Going Private

Going Private

Los Angeles and San Francisco passed green building standards for municipal buildings in 2003 and 2004. Now both cities are getting the ball rolling where it really matters: proposing new green building standards for private development.

On June 19 the City of Los Angeles unveiled a draft proposal that would require all new buildings of 50,000-plus square feet or 50-plus units to be LEED compliant. The city would also provide financial incentives and expedited processing for LEED Silver or Gold projects. Meanwhile on July 11, San Francisco Mayor Gavin Newsom’s new Green Building Task Force issued a report to the mayor recommending that the city use LEED standards for large commercial buildings and highrise residential buildings. The proposal calls for incentives like development bonuses, property assessment equalization, and fee reductions; and it suggests that developers meet LEED Gold standards by 2012. Neither code recommends immediately legislating green building standards for smaller buildings, although San Francisco’s proposal discusses phasing in such requirements down the line.

Despite this limitation, such standards would go a long way toward reducing the environmental impact of buildings in California, since so many large projects are privately owned. Boston is currently the only U.S. city to have adopted such standards. According to the American Institute of Architects, buildings account for nearly half of all greenhouse gas emissions and about three-quarters of all electricity generated at power plants.

“Greening our building standards will help the city achieve its sustainability goals, whether it is reducing our carbon footprint, preventing urban runoff, or diverting materials from landfills,” said LA City Council President Eric Garcetti in a statement.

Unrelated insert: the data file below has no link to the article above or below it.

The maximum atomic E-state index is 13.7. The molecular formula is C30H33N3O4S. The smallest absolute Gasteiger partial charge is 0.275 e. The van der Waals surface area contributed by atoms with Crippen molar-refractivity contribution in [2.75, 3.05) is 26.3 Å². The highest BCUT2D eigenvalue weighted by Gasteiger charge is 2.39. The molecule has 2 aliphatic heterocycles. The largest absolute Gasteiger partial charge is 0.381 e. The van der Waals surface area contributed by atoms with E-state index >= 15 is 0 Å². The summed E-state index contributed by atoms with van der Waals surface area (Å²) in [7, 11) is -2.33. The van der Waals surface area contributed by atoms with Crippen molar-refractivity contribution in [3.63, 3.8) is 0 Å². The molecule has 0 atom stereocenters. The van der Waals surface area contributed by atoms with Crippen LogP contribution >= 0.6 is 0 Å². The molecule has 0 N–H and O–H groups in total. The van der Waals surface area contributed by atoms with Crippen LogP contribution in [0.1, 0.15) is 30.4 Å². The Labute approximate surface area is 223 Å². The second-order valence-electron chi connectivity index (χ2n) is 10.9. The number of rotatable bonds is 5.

Both plans must be passed by their respective legislatures before moving forward. LA’s proposal would likely be drafted and ready for review by various city commissions and city council members by September or October, said Sam Siegel, Legislative Deputy for Garcetti. Mary Leslie, Los Angeles Business Council (LABC) president, predicted that it may take about six months for it to pass City Council. The San Francisco proposal must pass that city’s Board of Supervisors. The San Francisco task force is aiming for new standards to be put in place by January 2008.

The Los Angeles plan was codeveloped with Global Green, a sustainable building nonprofit, and the LABC. It came after a year of discussions between members of various city agencies, and after two months of focus groups consisting of environmental groups, architects, developers, and others. The tenmember San Francisco task force, which has been meeting since last March, is made up of developers, architects, and building industry members.